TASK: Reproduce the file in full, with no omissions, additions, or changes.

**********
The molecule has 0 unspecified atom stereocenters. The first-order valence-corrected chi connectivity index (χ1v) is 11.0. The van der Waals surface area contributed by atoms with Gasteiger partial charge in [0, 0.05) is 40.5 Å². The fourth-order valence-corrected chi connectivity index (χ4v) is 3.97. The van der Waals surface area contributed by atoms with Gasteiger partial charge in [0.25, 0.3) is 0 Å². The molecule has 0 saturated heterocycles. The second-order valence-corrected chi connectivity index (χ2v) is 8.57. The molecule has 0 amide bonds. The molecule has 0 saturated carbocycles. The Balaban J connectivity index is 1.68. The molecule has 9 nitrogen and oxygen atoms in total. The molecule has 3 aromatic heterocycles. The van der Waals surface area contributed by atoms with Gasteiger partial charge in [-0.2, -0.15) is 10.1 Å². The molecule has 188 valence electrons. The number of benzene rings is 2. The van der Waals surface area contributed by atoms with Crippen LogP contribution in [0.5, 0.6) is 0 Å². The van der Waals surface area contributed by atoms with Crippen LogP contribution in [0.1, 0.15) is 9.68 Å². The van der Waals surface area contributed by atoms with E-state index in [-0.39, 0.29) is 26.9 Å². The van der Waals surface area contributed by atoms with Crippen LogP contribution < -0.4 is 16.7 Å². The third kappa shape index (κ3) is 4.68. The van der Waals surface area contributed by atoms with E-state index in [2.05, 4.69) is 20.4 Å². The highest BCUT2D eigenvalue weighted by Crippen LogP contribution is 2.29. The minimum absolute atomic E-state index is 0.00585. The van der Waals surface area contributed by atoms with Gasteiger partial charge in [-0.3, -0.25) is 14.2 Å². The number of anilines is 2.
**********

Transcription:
The molecule has 0 unspecified atom stereocenters. The first-order valence-corrected chi connectivity index (χ1v) is 11.0. The van der Waals surface area contributed by atoms with Gasteiger partial charge in [0, 0.05) is 40.5 Å². The fourth-order valence-corrected chi connectivity index (χ4v) is 3.97. The van der Waals surface area contributed by atoms with Gasteiger partial charge in [0.25, 0.3) is 0 Å². The molecule has 0 saturated heterocycles. The second-order valence-corrected chi connectivity index (χ2v) is 8.57. The molecule has 0 amide bonds. The molecule has 0 saturated carbocycles. The Balaban J connectivity index is 1.68. The molecule has 9 nitrogen and oxygen atoms in total. The molecule has 3 aromatic heterocycles. The van der Waals surface area contributed by atoms with Gasteiger partial charge in [-0.2, -0.15) is 10.1 Å². The molecule has 188 valence electrons. The number of benzene rings is 2. The van der Waals surface area contributed by atoms with Crippen LogP contribution in [0.5, 0.6) is 0 Å². The van der Waals surface area contributed by atoms with Crippen LogP contribution in [0.1, 0.15) is 9.68 Å². The van der Waals surface area contributed by atoms with E-state index in [-0.39, 0.29) is 26.9 Å². The van der Waals surface area contributed by atoms with Crippen LogP contribution < -0.4 is 16.7 Å². The third kappa shape index (κ3) is 4.68. The van der Waals surface area contributed by atoms with E-state index in [2.05, 4.69) is 20.4 Å². The highest BCUT2D eigenvalue weighted by Crippen LogP contribution is 2.29. The minimum absolute atomic E-state index is 0.00585. The van der Waals surface area contributed by atoms with Gasteiger partial charge in [-0.3, -0.25) is 14.2 Å². The number of anilines is 2.